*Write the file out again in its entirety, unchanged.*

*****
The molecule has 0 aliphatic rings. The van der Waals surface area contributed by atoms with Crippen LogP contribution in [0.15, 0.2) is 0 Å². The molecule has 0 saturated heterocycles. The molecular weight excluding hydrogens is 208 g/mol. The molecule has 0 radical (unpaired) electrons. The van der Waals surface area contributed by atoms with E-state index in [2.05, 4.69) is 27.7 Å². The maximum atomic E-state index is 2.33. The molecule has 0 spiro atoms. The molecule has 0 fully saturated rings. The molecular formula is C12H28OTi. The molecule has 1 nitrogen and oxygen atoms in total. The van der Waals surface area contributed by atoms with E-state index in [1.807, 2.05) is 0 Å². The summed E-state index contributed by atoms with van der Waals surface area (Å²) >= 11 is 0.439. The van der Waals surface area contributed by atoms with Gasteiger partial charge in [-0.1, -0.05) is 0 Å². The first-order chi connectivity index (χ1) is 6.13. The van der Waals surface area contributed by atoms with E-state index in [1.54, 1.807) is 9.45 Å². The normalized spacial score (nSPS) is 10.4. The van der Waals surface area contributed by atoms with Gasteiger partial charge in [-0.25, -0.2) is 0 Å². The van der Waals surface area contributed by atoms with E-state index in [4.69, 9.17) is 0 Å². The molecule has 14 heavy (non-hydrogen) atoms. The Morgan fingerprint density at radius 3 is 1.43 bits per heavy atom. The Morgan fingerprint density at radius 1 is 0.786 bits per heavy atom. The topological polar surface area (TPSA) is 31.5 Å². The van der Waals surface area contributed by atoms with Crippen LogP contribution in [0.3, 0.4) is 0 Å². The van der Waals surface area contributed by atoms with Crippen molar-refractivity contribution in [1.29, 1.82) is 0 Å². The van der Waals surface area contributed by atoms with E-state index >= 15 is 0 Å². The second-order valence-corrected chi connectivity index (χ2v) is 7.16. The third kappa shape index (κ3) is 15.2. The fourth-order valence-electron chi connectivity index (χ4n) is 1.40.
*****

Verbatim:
The molecule has 0 aliphatic rings. The van der Waals surface area contributed by atoms with Crippen LogP contribution in [0.15, 0.2) is 0 Å². The molecule has 0 saturated heterocycles. The molecular weight excluding hydrogens is 208 g/mol. The molecule has 0 radical (unpaired) electrons. The van der Waals surface area contributed by atoms with E-state index in [2.05, 4.69) is 27.7 Å². The maximum atomic E-state index is 2.33. The molecule has 0 spiro atoms. The molecule has 0 fully saturated rings. The molecular formula is C12H28OTi. The molecule has 1 nitrogen and oxygen atoms in total. The van der Waals surface area contributed by atoms with E-state index in [1.807, 2.05) is 0 Å². The summed E-state index contributed by atoms with van der Waals surface area (Å²) >= 11 is 0.439. The van der Waals surface area contributed by atoms with Gasteiger partial charge in [-0.1, -0.05) is 0 Å². The first-order chi connectivity index (χ1) is 6.13. The van der Waals surface area contributed by atoms with E-state index in [1.54, 1.807) is 9.45 Å². The normalized spacial score (nSPS) is 10.4. The van der Waals surface area contributed by atoms with Gasteiger partial charge in [-0.25, -0.2) is 0 Å². The van der Waals surface area contributed by atoms with E-state index in [4.69, 9.17) is 0 Å². The molecule has 14 heavy (non-hydrogen) atoms. The Morgan fingerprint density at radius 3 is 1.43 bits per heavy atom. The Morgan fingerprint density at radius 1 is 0.786 bits per heavy atom. The topological polar surface area (TPSA) is 31.5 Å². The van der Waals surface area contributed by atoms with Crippen LogP contribution in [0.3, 0.4) is 0 Å². The van der Waals surface area contributed by atoms with Crippen molar-refractivity contribution in [1.29, 1.82) is 0 Å². The van der Waals surface area contributed by atoms with E-state index >= 15 is 0 Å². The second-order valence-corrected chi connectivity index (χ2v) is 7.16. The third kappa shape index (κ3) is 15.2. The fourth-order valence-electron chi connectivity index (χ4n) is 1.40.